Audience Engagement Digital Publishing
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Proof that print is dead and why it should be: Bo Sacks

“Tell me one other living industry that makes the public wait over two months for delivery? Name just one!”

I was looking in my files for something about the newsstand industry and stumbled upon a rant I wrote in 2013 about subscriptions. I am and I am not stunned that nothing has changed. NOTHING!

The actual experience and feel of time have changed in the Amazon era.

What used to take weeks now takes days and in some cases hours. The entire consumer expectation of purchase and delivery has changed too. Any company that cannot deliver its services quickly, efficiently, and at a reasonable cost will in the long term suffer. Amazon has trained the public for near-instant gratification.

Magazine subscriptions are for the most part more expensive in today’s marketplace, and they should be. The new model should be of better quality and better delivery.

I am fully fluent in manufacturing, distribution, and inventory control and I know the reasons why things are as they are. But a hundred-year-old system that never modernizes seems to me to be an antique process in dire need of reinvention. Can’t we streamline it and shave off a week or two?

Why not three?

Yes, I know that subscriptions have increased greatly in the year of the bug, and that the post office is increasingly not the friend of delivering anything timely, but shouldn’t we at least try?

Here is what I said 7 years ago:

As you might be able to determine by the title of this rant, I am mighty angry right now. We are sometimes, as an industry, our own worst enemy.

Today I read my friend Samir Husni’s listing of new publications for February 2013. A very nice list of pubs, and I wish them all the best of luck. The one that really caught my eye was Disney’s new Frozen magazine.

I have a 5-1/2 year-old granddaughter, who loves the Frozen franchise. As any loving grandfather would do, I ordered a subscription for little Lena from the Disney site. After the entire process of ordering, I received a message that I should expect Lena to receive her first magazine in 7 to 9 weeks.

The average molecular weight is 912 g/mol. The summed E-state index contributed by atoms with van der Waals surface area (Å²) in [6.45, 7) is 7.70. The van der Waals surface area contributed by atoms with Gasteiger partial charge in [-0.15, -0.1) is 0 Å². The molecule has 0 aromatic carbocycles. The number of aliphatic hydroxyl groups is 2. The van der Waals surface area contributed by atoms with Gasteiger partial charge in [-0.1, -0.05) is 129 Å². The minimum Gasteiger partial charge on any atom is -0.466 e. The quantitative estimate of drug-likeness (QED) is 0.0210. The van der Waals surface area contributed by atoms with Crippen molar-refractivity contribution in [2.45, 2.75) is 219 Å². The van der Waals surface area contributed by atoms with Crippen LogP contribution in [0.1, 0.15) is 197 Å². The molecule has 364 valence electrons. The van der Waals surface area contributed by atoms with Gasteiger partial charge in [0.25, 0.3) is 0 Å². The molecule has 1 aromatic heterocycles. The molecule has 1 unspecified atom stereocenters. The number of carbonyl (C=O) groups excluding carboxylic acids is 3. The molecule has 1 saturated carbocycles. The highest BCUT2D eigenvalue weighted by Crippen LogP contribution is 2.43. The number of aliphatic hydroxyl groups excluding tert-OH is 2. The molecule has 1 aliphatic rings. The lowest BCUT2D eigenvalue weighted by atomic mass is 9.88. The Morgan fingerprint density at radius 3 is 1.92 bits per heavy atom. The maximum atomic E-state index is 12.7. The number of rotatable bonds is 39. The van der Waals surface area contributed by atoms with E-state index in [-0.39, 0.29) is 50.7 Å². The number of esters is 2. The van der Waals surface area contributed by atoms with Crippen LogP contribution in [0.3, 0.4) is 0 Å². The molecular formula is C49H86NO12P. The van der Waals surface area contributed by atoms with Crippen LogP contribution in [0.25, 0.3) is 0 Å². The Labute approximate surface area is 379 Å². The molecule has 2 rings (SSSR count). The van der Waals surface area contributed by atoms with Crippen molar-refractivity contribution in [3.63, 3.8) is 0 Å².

HUH! It is the 21 st century and Amazon delivers to me damn near anything I want in two days or less, if I ask. This past Friday I ordered shoelaces and a keyboard and received them on Monday morning. 

If after all these years the print magazine industry can’t deliver a new magazine subscription in one or two weeks, then it dies with the knife of its own making. A pox on rate base and other tricky subscription business plans that hold a magazine’s delivery that isn’t almost instant. What are you guys thinking? 9 weeks is the path to print publishing’s success? OMG! 

I want answers. All the big guys read this newsletter and the middle guys and the small publishers too. Please are you telling me that a new subscriber still has to wait 7 to 9 weeks for a first issue? The exact same battle plans that we had in the 1980s? How’s that working out for ya? Please, please say no. 

No wonder print is crashing and burning. The subscription process is an ancient antique creaking in its own self-imposed death throws. It’s the damned 21 st century. Doesn’t the circulation department know that? Perhaps not. This kind of sloppy process proves that some print is not only dying but isn’t even trying to live. Tell me one other living industry that makes the public wait over two months for delivery? Name just one! 

You can’t possibly survive with 19 th century thinking and decrepit old business life cycles in the digital age of instantaneous everything else.

Bo Sacks
President, Precision Media Group

This commentary originally appeared on Bo Sacks daily newsletter and is re-published with kind permission. You can subscribe to Bo’s e-newsletter here.

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